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From Benedict Elliott Smith <>
Subject Re: Guidelines for configuring Thresholds for Cassandra metrics
Date Thu, 08 Sep 2016 12:38:15 GMT
The thing is, this isn't about opinions.  I don't really want to get into
an argument either, but characterising my statements as opinion does invite
me to respond with their factual basis...  The only legitimate opinions
here would be around the prevalence of cluster characteristics, of which we
both have anecdata (and of which your anecdata is no doubt a larger sample
than mine, but probably no less biased a sample).

To start, I will note I have already indicated that I believe a majority of
clusters are likely to become compaction-constrained, and as a result the
defaults may not be optimal.  However:

1) There are definitely workloads that are not compaction constrained, and
these clusters definitely do not want the values you suggest.  Cassandra is
best used for bursty workloads, where a cluster is briefly saturated and
has periods of relative calm.  In these workloads, there is plenty of time
to make up compaction later, and is really the whole benefit of LSMTs that
C* offers.  In these systems, a lower value is definitely preferable.

2) Similarly, in clusters with DTCS/TWCS, heavy-TTL use, or simply very
small datasets, compaction costs are significantly curtailed, and a lower
value can easily be preferred to increase cluster throughput.

3) Finally, if you have one data table that receives a majority of your
writes, a value of 0.6 will be liable to cause write stalls because only
one memtable can be flushing at any moment.  Once you have more than one
data table receiving a *significant* proportion of writes this becomes a
non-issue, but since Cassandra is optimal with only one main data table,
and fewer tables are encouraged, this is a *really important point for a
subset of users*.  These users should *definitely* not use your suggested
value, and should cap at 0.49 or less.

I will reiterate for the umpteenth time I'm not contradicting your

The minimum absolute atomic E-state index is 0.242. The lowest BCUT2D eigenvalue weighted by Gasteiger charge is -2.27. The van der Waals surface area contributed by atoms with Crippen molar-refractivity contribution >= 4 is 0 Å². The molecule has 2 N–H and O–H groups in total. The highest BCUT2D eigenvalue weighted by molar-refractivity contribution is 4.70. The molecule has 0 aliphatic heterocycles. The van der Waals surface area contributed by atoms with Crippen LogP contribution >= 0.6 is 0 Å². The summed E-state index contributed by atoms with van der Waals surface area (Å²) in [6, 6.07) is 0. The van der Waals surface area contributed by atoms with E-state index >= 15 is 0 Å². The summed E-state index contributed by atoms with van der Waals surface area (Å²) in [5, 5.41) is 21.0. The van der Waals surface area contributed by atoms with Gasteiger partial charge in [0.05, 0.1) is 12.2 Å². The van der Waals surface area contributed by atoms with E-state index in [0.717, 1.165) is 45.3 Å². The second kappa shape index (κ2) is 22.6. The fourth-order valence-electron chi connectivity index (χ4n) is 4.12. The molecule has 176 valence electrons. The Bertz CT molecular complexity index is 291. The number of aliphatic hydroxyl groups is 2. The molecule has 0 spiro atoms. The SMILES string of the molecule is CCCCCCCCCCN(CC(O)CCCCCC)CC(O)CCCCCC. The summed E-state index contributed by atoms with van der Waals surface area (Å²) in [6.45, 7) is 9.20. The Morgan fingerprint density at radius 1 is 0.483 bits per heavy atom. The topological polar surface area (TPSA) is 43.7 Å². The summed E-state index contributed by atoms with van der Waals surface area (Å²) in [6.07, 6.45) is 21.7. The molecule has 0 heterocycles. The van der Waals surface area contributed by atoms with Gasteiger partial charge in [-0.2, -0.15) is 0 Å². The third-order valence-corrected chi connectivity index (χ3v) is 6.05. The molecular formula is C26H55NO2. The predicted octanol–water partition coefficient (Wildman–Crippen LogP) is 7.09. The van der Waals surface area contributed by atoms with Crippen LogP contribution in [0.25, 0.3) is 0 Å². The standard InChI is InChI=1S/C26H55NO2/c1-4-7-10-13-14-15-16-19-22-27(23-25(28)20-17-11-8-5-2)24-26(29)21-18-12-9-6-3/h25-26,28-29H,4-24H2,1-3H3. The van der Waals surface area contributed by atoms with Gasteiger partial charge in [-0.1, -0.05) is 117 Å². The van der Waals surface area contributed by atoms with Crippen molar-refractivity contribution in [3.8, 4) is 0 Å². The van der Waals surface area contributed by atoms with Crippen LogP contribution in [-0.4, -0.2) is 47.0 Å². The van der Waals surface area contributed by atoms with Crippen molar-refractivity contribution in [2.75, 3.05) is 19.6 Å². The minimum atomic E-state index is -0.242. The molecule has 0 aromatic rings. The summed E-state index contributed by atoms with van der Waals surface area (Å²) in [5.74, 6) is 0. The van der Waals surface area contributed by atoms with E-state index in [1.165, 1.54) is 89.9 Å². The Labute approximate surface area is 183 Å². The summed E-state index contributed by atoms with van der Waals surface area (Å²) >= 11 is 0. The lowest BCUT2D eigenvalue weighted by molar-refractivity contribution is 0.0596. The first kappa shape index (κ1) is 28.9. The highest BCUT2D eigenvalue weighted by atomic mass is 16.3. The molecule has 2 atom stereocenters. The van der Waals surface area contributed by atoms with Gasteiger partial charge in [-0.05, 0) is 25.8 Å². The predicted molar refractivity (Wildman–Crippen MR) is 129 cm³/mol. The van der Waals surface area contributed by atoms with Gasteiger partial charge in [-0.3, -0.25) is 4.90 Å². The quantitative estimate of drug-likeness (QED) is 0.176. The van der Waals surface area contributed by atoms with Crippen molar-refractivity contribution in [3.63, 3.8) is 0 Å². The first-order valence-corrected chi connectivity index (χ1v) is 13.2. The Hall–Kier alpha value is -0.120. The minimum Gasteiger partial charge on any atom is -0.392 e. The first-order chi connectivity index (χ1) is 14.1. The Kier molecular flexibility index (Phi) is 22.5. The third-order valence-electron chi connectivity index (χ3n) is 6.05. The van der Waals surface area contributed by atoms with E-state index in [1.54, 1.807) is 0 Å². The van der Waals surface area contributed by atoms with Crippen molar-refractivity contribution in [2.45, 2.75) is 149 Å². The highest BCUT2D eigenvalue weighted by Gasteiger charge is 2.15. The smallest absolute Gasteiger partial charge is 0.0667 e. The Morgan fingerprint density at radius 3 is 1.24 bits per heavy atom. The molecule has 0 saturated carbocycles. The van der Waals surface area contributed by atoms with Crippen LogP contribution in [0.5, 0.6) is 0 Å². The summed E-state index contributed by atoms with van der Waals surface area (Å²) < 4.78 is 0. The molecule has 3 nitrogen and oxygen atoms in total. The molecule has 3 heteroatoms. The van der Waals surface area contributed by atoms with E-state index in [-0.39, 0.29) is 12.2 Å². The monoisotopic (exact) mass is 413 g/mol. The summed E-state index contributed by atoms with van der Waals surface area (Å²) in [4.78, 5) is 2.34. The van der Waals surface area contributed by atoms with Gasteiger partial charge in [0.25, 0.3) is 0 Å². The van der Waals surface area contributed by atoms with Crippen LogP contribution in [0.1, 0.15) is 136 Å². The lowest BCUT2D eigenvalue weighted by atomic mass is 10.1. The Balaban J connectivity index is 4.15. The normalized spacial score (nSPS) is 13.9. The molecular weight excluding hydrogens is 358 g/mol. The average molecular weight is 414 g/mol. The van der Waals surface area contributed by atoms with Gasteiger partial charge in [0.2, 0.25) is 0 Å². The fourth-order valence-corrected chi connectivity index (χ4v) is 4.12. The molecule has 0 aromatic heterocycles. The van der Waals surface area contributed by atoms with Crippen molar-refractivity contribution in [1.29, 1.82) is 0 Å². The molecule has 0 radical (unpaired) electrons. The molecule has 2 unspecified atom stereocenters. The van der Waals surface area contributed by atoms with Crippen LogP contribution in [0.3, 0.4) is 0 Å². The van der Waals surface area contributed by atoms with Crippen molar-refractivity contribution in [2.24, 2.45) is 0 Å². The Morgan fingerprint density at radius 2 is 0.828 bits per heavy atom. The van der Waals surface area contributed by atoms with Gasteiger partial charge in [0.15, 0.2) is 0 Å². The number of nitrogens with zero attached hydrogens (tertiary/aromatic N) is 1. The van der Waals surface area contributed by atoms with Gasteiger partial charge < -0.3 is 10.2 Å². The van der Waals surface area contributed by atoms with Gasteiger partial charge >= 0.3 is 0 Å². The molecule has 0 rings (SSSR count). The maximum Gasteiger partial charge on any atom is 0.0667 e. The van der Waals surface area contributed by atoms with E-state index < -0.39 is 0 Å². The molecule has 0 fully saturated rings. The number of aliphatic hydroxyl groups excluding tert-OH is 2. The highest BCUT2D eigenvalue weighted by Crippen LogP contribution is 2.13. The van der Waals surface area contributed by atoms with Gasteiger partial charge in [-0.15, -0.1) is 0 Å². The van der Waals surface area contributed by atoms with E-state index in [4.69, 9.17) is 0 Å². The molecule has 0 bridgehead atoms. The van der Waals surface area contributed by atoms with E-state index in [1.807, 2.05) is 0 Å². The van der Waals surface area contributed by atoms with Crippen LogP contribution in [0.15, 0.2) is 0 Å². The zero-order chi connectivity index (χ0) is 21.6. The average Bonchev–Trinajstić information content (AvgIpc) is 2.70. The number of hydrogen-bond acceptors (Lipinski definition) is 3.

statements that the defaults can be improved or that your suggestion is
better for (probably) the majority of users.  But it is *not* a *universal*
truth, and the blanket statement may encourage a proliferation of bad

But I will also reiterate the documented advice in the yaml is indeed
atrocious, and offers much more misleading advice than yours, so we should
perhaps try to distill this discussion into a more palatable snippet for
the yaml.

On 29 August 2016 at 16:22, Ryan Svihla <> wrote:

> Benedict I really don't want to turn this into a battle about who's
> opinion is more valid and I really respect all the good work you've done
> for Apache Cassandra.
> I'll just reiterate that I'm comfortable saying 0.6 is a good starting
> point and it is often not the ideal once you go through more thorough
> testing, all of which I said initially and I still think is a reasonable
> statement.
> -regards,
> Ryan Svihla
> On Sat, Aug 27, 2016 at 9:31 AM -0500, "Benedict Elliott Smith" <
>> wrote:
> I did not claim you had no evidence, only that your statement lacked
>> justification.  Again, nuance is important.
>> I was suggesting that blanket statements without the necessary caveats,
>> to the user mailing list, countermanding the defaults without
>> 'justification' (explanation, reasoning) is liable to cause confusion on
>> what best practice is.  I attempted to provide some of the missing context
>> to minimise this confusion while still largely agreeing with you.
>> However you should also bear in mind that you work as a field engineer
>> for DataStax, and as such your sample of installation behaviours will be
>> biased - towards those where the defaults have not worked well.
>> On Saturday, 27 August 2016, Ryan Svihla <> wrote:
>>>  I have been trying to get the docs fixed for this for the past 3
>>> months, and there already is a ticket open for changing the defaults. I
>>> don't feel like I've had a small amount of evidence here. All observation
>>> in the 3 years of work in the field suggests compaction keeps coming up as
>>> the bottleneck when you push Cassandra ingest.
>>> 0.6 as an initial setting has fixed 20+ broken clusters in practice and
>>> it improved overall performance in every case from defaults of 0.33 to
>>> defaults of 0.03 (yaml suggests per core flush writers, add in the
>>> prevelance of HT and you see a lot of 24+ flush writer systems in the wild)
>>> No disrespect intended but that default hasn't worked out well at all in
>>> my exposure to it, and 0.6 has never been worse than the default yet.
>>> Obviously write patterns, heap configuration, memtable size limits and what
>>> not affect the exact optimal setting and I've rarely had it end up 0.6
>>> after a tuning exercise. I never intended that as a blanket recommendation,
>>> just a starting one.
>>> _____________________________
>>> From: Benedict Elliott Smith <>
>>> Sent: Friday, August 26, 2016 9:40 AM
>>> Subject: Re: Guidelines for configuring Thresholds for Cassandra metrics
>>> To: <>
>>> The default when I wrote it was 0.4 but it was found this did not
>>> saturate flush writers in JBOD configurations. Iirc it now defaults to
>>> 1/(1+#disks) which is not a terrible default, but obviously comes out much
>>> lower if you have many disks.
>>> This smaller value behaves better for peak performance, but in a live
>>> system where compaction is king not saturating flush in return for lower
>>> write amplification (from flushing larger memtables) will indeed often be a